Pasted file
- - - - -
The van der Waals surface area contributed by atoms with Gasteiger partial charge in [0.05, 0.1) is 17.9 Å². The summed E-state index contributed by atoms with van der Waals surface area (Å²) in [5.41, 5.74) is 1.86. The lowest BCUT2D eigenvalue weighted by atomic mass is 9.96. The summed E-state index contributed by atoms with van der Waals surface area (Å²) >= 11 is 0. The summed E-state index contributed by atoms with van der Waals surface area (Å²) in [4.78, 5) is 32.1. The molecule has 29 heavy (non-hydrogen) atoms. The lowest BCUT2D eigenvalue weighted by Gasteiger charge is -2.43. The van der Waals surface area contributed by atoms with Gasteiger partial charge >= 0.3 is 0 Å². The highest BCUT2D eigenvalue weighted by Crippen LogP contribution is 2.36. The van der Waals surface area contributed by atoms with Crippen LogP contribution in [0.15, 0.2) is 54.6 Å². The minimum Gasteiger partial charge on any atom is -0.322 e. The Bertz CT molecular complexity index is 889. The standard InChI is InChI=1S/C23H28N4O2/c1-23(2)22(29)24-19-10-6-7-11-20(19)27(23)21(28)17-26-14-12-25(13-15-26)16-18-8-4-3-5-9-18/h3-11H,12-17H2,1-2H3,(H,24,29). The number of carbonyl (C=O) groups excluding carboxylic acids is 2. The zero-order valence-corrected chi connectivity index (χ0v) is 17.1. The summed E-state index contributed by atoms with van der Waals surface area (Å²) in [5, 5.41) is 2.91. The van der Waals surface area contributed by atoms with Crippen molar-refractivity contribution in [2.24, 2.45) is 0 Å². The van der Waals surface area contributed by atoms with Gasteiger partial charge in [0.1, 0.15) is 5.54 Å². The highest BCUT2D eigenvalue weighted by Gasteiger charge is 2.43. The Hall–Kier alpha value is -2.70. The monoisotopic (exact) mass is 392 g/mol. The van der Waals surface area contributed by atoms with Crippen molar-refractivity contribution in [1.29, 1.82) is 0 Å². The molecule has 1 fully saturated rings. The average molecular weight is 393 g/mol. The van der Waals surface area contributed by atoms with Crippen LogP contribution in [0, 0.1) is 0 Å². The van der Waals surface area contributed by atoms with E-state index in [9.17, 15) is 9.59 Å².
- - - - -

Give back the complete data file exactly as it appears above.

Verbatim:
The van der Waals surface area contributed by atoms with Gasteiger partial charge in [0.05, 0.1) is 17.9 Å². The summed E-state index contributed by atoms with van der Waals surface area (Å²) in [5.41, 5.74) is 1.86. The lowest BCUT2D eigenvalue weighted by atomic mass is 9.96. The summed E-state index contributed by atoms with van der Waals surface area (Å²) >= 11 is 0. The summed E-state index contributed by atoms with van der Waals surface area (Å²) in [4.78, 5) is 32.1. The molecule has 29 heavy (non-hydrogen) atoms. The lowest BCUT2D eigenvalue weighted by Gasteiger charge is -2.43. The van der Waals surface area contributed by atoms with Gasteiger partial charge >= 0.3 is 0 Å². The highest BCUT2D eigenvalue weighted by Crippen LogP contribution is 2.36. The van der Waals surface area contributed by atoms with Crippen LogP contribution in [0.15, 0.2) is 54.6 Å². The minimum Gasteiger partial charge on any atom is -0.322 e. The Bertz CT molecular complexity index is 889. The standard InChI is InChI=1S/C23H28N4O2/c1-23(2)22(29)24-19-10-6-7-11-20(19)27(23)21(28)17-26-14-12-25(13-15-26)16-18-8-4-3-5-9-18/h3-11H,12-17H2,1-2H3,(H,24,29). The number of carbonyl (C=O) groups excluding carboxylic acids is 2. The zero-order valence-corrected chi connectivity index (χ0v) is 17.1. The summed E-state index contributed by atoms with van der Waals surface area (Å²) in [5, 5.41) is 2.91. The van der Waals surface area contributed by atoms with Crippen molar-refractivity contribution in [2.24, 2.45) is 0 Å². The van der Waals surface area contributed by atoms with Gasteiger partial charge in [0.1, 0.15) is 5.54 Å². The highest BCUT2D eigenvalue weighted by Gasteiger charge is 2.43. The Hall–Kier alpha value is -2.70. The monoisotopic (exact) mass is 392 g/mol. The van der Waals surface area contributed by atoms with Crippen molar-refractivity contribution in [1.29, 1.82) is 0 Å². The molecule has 1 fully saturated rings. The average molecular weight is 393 g/mol. The van der Waals surface area contributed by atoms with Crippen LogP contribution in [0, 0.1) is 0 Å². The van der Waals surface area contributed by atoms with E-state index in [9.17, 15) is 9.59 Å².